(e)it would face onto and be within 5 metres of a road,
(f)it would be within—
(i)a site of archaeological interest,
(ii)a national scenic area,
(iii)a historic garden or designed landscape,
(iv)a historic battlefield,
(v)a conservation area,
(vi)a National Park, or
(vii)a World Heritage Site.
(3) Development is permitted by this class subject to the following conditions—
(a)where the reverse vending machine is no longer in operation—
(i)the development must be removed as soon as reasonably practicable, and
(ii)the land on which the development was situated, including any wall in which the development was installed must, as soon as reasonably practicable, and so far as reasonably practicable, be reinstated to its condition before that development was carried out.
(4) For the purpose of this class—
“footprint” means an area of ground covered by development,
“reverse vending machine” means a machine for the purpose of accepting scheme packaging, reimbursing deposits for each item of scheme packaging accepted, and retaining the scheme packaging for collection within the meaning of the Deposit and Return Scheme for Scotland Regulations 2020(3), and any associated enclosure, building, canopy or other structure,
“scheme packaging” has the meaning given in regulation 3(2) of the Deposit and Return Scheme for Scotland Regulations 2020,
“shop” means a building used for any purpose within class 1 of the schedule of the Use Classes Order, and
“World Heritage Site” means land appearing on the World Heritage List kept under article 11(2) of the 1972 UNESCO Convention for the Protection of the World Cultural and Natural Heritage(4).”.
Authorised to sign by the Scottish Ministers
St Andrew’s House,
2nd September 2020
(This note is not part of the Order)
This Order amends the Town and Country Planning (General Permitted Development) (Scotland) Order 1992. Article 2(2) introduces new class 9H of permitted development which creates permitted development rights for the installation, alteration, or replacement of reverse vending machines in a wall of a shop or within the curtilage of a shop.
1997 c.8. Section 275 was relevantly amended by section 54(16) of the Planning etc. (Scotland) Act 2006 (asp 17) and paragraph 32 of schedule 3 of the Regulatory Reform (Scotland) act 2014 (asp 3). The functions of the Secretary of State were transferred to the Scottish Ministers by virtue of section 53 of the Scotland Act 1998 (c.46).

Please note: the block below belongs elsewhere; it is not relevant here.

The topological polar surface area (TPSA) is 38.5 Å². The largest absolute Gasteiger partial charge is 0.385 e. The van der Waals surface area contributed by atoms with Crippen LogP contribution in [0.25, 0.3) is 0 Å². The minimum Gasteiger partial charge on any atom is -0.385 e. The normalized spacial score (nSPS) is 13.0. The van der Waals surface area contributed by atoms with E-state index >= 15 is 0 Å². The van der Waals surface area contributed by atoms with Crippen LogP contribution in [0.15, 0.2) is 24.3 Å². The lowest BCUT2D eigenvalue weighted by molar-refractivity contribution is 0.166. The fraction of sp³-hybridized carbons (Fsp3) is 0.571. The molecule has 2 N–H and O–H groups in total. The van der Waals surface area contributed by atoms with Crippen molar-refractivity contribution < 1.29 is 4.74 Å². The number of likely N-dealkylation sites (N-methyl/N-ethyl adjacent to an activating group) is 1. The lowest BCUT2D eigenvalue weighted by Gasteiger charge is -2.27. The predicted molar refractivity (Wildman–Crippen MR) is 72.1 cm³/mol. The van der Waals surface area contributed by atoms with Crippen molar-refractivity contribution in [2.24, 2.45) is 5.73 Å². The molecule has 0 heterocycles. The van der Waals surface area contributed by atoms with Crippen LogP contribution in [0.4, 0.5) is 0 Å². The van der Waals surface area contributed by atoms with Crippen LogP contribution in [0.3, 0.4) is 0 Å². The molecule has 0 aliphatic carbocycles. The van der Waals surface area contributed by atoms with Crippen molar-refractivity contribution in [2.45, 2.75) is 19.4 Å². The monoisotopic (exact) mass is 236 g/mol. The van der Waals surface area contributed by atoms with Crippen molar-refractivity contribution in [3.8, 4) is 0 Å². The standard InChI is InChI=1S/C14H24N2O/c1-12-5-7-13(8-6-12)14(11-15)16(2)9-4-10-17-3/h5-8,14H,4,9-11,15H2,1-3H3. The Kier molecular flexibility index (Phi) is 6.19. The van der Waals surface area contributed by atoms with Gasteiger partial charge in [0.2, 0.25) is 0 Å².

UNESCO World Heritage Centre – World Heritage List.
The Scottish Parliament voted today (Wednesday 13 May) to approve Regulations which will establish Scotland’s Deposit Scheme to boost recycling of single-use drinks containers.Source : Zero Waste Scotland
This means that, on 1 July 2022, Scotland will join around 45 countries and territories around the world who operate a deposit return.
This timetable will give retailers and producers clarity on the future of deposit return in Scotland and more time to prepare.
The scheme will see people pay a 20p deposit on metal cans and PET plastic and glass bottles, refunded when they’re returned for recycling.
The final regulations, which were laid in the Scottish Parliament in March, maintain the ambitious approach to materials, with glass included alongside PET plastic and aluminium and steel. Following consultation with island communities, feedback from the Scottish Parliament’s Environment Committee and stakeholder input, the Scottish Government made changes to the regulations. These include a commitment to review the performance of the scheme by October 2026, including the deposit level, materials and the collection targets.
Now that the scheme has passed into law, details on how to apply to become a scheme administrator(s) that will run Scotland’s Deposit Return Scheme will be available shortly.
Until the deposit return scheme is up and running, as Scotland continues to tackle coronavirus, consumers should follow the latest government and local authority advice on dealing with recycling and waste items.